Wednesday, April 24, 2024

Why AI and School are at odds

Written By Prajwal Gattupalli (Grade 10)


ChatGPT took the world by storm as a tool of the future. Almost two years on, our next generation faces a unique problem – a cheat code in the place of learning. As A.I can now do homework, Is the traditional system of learning we have today ready to face the future thats already here?

ChatGPT, the first “realistic” chatbot in now a long line of many so called Large Language models (LLMs). Being the first, releasing back in 2022, many people were amazed by its capabilities. From explaining calculus to a 5 year old to Writing A+ college essays, this was tech that was never seen before. And as a student myself, I get it. Why work harder, when you can work smarter?

For example, in a Harvard student’s experiment, AI-generated essays received an average GPA of 3.3. Ai models could earn passing grades in liberal arts classes at most universities. A study found that 43% of college students have used ChatGPT or similar AI tools, with 89% using it for homework. 90% of high schoolers are already using chatGPT for homework.

And clearly, I’m not alone in this kind of thinking: the top result after typing “chatgpt essays” into google is “chatgpt essays cheating”. This is because of the clear ethical dilemma when it comes to AI tools for schoolwork. After all, it is a valid concern that Ai tools do schoolwork completely. This could leave the student unaware of what is being submitted, let alone understand it.

And even if institutions choose to take the path of cracking down on Ai generated content, It is still not easy. While current checkers can tell you how likely it is that an essay was written by an Ai, it cannot tell you with absolute certainty that it was.

So for now, banning all Ai on school devices outright might not be the whole story. Besides, such a move would likely just bring more attention to the idea. That raises a obvious question – What then?

The truth is that challenge and learning go hand in hand. Learning is impossible if everything is easy. There have been countless stories of students merely memorising lines in a textbook over and over again to no avail, and for good reason. Memorisation is likely the “easy way” out, avoiding a proper challenge. For one, simple memorisation or re reading text is just confirmation bias – you keep learning what you’ve already learnt, and you keep ignoring what you haven’t. Doses of challenge in learning serve as reality checks on our abilities – They show us the weaknesses in our understanding, and force us to fix them over time. We need to focus on comprehension, not memorisation. And the best way to figure out if you have comprehended a topic and also help comprehend it is in the form of assignments and tests.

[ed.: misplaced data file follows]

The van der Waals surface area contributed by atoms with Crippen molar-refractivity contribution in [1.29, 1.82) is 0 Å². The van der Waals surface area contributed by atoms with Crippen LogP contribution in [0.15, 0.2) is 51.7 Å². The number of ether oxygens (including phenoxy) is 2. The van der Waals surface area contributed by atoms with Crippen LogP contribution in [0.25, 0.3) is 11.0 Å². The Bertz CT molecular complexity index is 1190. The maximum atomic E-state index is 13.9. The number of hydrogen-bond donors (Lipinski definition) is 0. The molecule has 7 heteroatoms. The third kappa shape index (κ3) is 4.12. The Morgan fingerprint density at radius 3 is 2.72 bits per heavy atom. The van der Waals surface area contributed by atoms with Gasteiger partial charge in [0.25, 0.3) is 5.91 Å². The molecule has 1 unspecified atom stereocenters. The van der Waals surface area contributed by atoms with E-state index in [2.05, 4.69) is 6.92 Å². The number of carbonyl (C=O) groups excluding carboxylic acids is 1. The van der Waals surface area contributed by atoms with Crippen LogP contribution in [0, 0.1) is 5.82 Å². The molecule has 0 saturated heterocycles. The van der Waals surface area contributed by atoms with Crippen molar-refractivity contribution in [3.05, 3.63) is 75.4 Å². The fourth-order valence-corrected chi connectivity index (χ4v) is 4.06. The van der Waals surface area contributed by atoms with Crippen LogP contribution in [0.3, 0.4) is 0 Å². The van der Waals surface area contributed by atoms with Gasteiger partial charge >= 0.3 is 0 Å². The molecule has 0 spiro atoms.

And this is why schools have assignments and tests. School and learning is not memorisation, but about facing challenges and overcoming them. So in this sense, Ai could be used to automate the monotonous tasks that serve no use.

Think about it. I’m likely not the only one who gets sucked up into a never ending spiral of Google searches looking for information everytime I have an assignment. This is the kind of task that Ai could easy automate, taking the monotonous part off the student’s shoulders, and leaving more room for real comprehension.

Chatbots work by predicting the next immediate word until it forms a (hopefully) meaningful sentence – Even the chatbot itself does not know what the final sentence will be. On top of this, its important to be question whether the things you ask a chatbot are truly helping in the process of critical thinking, or not. Asking ChatGPT for different views on a text encourages learning, while asking for a summary does the exact opposite.

Whether its “right” or not to use chatbots to help in an assignment varies drastically based on the task and also the individual teacher or student. There are always two polar opposites in terms of whether a given prompt to a chatbot is misuse or not – Some think that asking chatGPT for help brainstorming aids the thinking process, while others think it kills creativity. Some think that editing with chatGPT just needs to be cited, while others think that asking a chatbot to change your essay defeats the whole point of writing it.

At the end of the day, there would be some who’d say that asking students to be so self responsible might be too much to ask. And maybe thats an issue to address itself. while it is indeed a valid concern that relying solely on students’ sense of duty could be unrealistic, this also puts educators and the education system itself at a crossroads. If students can get around the usual assignments, maybe its time to make sure that it doesn’t matter – by shifting the focus to critical thinking, curiosity, and creativity. This way, AI tools can aid learning, not restrict it. Although tests and grades and GPAs were designed to simply monitor learning, the education system has ended up putting these numbers at a higher priority than the actual learning behind them.

To conclude, I believe that the education system’s priorities are misplaced and have been for a decent while, and its high time for a revision as Ai ushers us into a new era of the future. While Ai shouldn’t be dismissed outright as harmful, they need to be approached in a way that ensures true benefit to the children that will end up living in a world more even more defined and saturated by computers than now. How can Ai now keep tough things tough instead of simplifying them? How can we make students use AI responsibly now and in the future as well? This is likely the real challenge for modern education.


Featured Image Courtesy – Poets&Quants



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